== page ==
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Monday, March 26, 2007


Those fans of J.R.R.T. might be interested to go here

Tuesday, March 20, 2007


This photograph was taken in the churchyard of the tiny church of St Peter and St Paul, Bilsington which is on the escarpment leading down to Romney Marsh . This yew tree must be as old as the church (AD 1292). The reason it appealed to me was that Tennyson's "In Memoriam" came to mind as soon as I saw it.

Monday, March 05, 2007


In winter the Northern Roman Legions stopped campaigning and hunkered down in barracks. (Unless, of course, you were lead by a nutter of a general like Julius Caesar who upset the Gauls by unsportingly carrying on his conquest during the winter months!). However the legionaries were not allowed to relax in camp (idle hands mean devil's work) - this was a time for renovation of kit and building.

The Ermine Street Guard Roman re-enactment group carries on this tradition (hunkering down - not beating up Frenchmen!). We use the winter months to bring our kit up to date - mending and manufacturing (95% of all armour and equipment is made by Guard members themselves).My first personal job was to make a new dagger and scabbard, based on an original example found in Holland. Here is the finished article:
The scabbard (vagina - pronounced "wageena" – hard "g" in Latin) was constructed by pressing out the front plate over a former. Then the design was engraved on it using modern electrical tools (you can only take re-enactment so far!) The Romans then used vitreous enamels to fill the resulting engravings. We cheat and use Araldite glue mixed with the appropriate colour paints. When it cures it is indistinguishable from enamel. The back plate is then soldered on. The hangers are crafted from brass and then rivetted through.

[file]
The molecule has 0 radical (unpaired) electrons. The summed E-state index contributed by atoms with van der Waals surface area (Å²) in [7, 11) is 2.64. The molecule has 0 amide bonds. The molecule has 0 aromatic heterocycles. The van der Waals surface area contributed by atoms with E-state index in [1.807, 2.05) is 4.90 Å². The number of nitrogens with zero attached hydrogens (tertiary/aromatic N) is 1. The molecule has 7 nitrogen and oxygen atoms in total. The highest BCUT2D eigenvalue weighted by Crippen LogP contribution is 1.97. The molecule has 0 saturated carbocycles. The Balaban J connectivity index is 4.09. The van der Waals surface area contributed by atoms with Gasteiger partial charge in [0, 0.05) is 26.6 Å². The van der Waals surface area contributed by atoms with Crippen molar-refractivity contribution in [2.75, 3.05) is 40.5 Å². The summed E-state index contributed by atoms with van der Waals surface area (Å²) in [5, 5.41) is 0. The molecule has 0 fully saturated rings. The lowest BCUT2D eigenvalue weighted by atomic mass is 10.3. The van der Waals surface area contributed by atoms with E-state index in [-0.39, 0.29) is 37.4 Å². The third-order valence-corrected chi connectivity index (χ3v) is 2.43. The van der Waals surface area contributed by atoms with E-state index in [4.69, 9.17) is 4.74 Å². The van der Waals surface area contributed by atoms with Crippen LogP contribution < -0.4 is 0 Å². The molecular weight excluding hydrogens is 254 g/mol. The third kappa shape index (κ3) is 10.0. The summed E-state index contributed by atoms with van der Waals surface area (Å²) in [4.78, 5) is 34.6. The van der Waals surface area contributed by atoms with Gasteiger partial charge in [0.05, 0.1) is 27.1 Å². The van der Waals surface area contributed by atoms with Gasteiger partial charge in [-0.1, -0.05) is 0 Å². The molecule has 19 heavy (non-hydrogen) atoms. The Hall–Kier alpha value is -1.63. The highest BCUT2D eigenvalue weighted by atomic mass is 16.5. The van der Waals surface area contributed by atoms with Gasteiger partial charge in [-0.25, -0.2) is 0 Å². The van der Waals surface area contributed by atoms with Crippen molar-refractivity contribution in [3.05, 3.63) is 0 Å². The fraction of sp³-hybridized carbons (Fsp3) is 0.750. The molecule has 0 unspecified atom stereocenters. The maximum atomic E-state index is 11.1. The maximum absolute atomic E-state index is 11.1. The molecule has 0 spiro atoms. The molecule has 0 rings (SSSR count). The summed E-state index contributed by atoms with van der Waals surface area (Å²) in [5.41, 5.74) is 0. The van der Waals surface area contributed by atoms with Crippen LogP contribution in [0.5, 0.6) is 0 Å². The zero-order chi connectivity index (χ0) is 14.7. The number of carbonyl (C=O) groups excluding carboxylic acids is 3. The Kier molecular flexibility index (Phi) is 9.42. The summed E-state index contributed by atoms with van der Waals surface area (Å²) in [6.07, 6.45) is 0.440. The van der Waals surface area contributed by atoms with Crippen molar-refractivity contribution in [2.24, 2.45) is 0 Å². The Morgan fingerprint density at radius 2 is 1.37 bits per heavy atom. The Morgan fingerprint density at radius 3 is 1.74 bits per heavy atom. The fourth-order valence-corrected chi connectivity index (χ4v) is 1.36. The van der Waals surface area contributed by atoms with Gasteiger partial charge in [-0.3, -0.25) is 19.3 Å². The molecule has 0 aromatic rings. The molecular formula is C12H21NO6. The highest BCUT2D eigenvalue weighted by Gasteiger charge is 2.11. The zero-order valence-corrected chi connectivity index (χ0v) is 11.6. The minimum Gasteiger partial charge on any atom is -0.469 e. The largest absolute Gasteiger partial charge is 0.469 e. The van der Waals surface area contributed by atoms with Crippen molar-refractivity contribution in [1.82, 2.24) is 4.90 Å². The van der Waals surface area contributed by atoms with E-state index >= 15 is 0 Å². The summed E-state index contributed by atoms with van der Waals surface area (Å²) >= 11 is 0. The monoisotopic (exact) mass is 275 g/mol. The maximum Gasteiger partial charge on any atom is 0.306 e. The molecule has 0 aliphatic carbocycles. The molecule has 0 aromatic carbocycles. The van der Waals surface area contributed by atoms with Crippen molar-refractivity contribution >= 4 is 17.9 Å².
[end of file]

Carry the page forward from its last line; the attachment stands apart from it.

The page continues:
The dagger (pugio – hard "g") blade is crafted from steel bar. The brass handgrips are then rivetted to each side. Under the rivets the Romans fixed cup shaped washers that are the very devil to make. They usually left these plain (see scabbard hangers) but they are crying out to be filled with enamels and sometimes were, hence those on my dagger are filled.

My next job was to make repairs to my armour (lorica segmentata). This wears in two ways.

Firstly, the Shoulder plates (on left in photo ) are connected to the girdle plates (on right)

by brass hooks. There is a lot of weight carried here and they tend to snap after a time

(broken ones are often found on Roman military sites, so we know they had the same problem).

This was a matter of crafting new hooks from brass, grinding off the old rivets and rivetting the new hooks into place. Since this is a fairly frequent job I made up half dozen spares whilst I was at it.

The other job is to replace the leather straps which hold the armour plates together as these wear or rot with sweat. My armour needed the large square piece of leather replaced (photo shows the new piece in situ). Again – a rivetting job.

So there we are – all hunky dory for the new season, when – if the sun shines – I should look something like this


Thursday, March 01, 2007


Sorry to those of you who do not live in England or "down - under". I forgot that you may not know what this concoction is. So, especially for Nea, you can find out all the facts here. Its main ingredient is Brewer's yeast from the manufacture of beer (but non-alcoholic). The Guinness variety uses yeast from Guinness manufacture.